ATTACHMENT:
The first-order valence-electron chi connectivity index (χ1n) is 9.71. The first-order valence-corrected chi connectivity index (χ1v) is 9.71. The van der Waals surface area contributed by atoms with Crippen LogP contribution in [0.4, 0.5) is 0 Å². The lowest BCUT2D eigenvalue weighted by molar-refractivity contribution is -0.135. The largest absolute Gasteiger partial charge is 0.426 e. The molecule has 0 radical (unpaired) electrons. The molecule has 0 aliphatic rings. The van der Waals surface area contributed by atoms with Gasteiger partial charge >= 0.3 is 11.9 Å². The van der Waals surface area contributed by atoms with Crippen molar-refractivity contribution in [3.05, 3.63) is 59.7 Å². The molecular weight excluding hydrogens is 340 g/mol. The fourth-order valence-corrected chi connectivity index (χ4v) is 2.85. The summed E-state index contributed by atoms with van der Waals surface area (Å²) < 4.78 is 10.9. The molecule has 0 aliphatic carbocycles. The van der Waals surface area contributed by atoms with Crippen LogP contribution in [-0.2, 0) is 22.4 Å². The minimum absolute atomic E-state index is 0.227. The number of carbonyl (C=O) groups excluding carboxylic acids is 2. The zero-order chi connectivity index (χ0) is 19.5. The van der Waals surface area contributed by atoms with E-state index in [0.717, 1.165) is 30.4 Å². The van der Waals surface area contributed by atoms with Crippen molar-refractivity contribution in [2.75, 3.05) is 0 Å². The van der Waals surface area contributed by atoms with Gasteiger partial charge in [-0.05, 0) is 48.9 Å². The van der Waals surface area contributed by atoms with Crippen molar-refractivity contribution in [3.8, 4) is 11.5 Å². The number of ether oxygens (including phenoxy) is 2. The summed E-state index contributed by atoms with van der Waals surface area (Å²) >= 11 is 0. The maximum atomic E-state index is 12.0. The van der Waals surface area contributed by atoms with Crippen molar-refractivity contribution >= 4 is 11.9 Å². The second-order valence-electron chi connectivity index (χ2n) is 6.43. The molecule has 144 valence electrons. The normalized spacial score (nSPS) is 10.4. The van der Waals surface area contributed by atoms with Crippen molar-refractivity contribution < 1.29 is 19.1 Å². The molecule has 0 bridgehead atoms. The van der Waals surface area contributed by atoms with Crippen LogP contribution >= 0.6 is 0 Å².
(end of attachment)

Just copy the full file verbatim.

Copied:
The first-order valence-electron chi connectivity index (χ1n) is 9.71. The first-order valence-corrected chi connectivity index (χ1v) is 9.71. The van der Waals surface area contributed by atoms with Crippen LogP contribution in [0.4, 0.5) is 0 Å². The lowest BCUT2D eigenvalue weighted by molar-refractivity contribution is -0.135. The largest absolute Gasteiger partial charge is 0.426 e. The molecule has 0 radical (unpaired) electrons. The molecule has 0 aliphatic rings. The van der Waals surface area contributed by atoms with Gasteiger partial charge >= 0.3 is 11.9 Å². The van der Waals surface area contributed by atoms with Crippen molar-refractivity contribution in [3.05, 3.63) is 59.7 Å². The molecular weight excluding hydrogens is 340 g/mol. The fourth-order valence-corrected chi connectivity index (χ4v) is 2.85. The summed E-state index contributed by atoms with van der Waals surface area (Å²) < 4.78 is 10.9. The molecule has 0 aliphatic carbocycles. The van der Waals surface area contributed by atoms with Crippen LogP contribution in [-0.2, 0) is 22.4 Å². The minimum absolute atomic E-state index is 0.227. The number of carbonyl (C=O) groups excluding carboxylic acids is 2. The zero-order chi connectivity index (χ0) is 19.5. The van der Waals surface area contributed by atoms with E-state index in [0.717, 1.165) is 30.4 Å². The van der Waals surface area contributed by atoms with Crippen molar-refractivity contribution in [2.75, 3.05) is 0 Å². The van der Waals surface area contributed by atoms with Gasteiger partial charge in [-0.05, 0) is 48.9 Å². The van der Waals surface area contributed by atoms with Crippen molar-refractivity contribution in [3.8, 4) is 11.5 Å². The number of ether oxygens (including phenoxy) is 2. The summed E-state index contributed by atoms with van der Waals surface area (Å²) >= 11 is 0. The maximum atomic E-state index is 12.0. The van der Waals surface area contributed by atoms with Crippen molar-refractivity contribution >= 4 is 11.9 Å². The second-order valence-electron chi connectivity index (χ2n) is 6.43. The molecule has 144 valence electrons. The normalized spacial score (nSPS) is 10.4. The van der Waals surface area contributed by atoms with Crippen molar-refractivity contribution < 1.29 is 19.1 Å². The molecule has 0 bridgehead atoms. The van der Waals surface area contributed by atoms with Crippen LogP contribution >= 0.6 is 0 Å².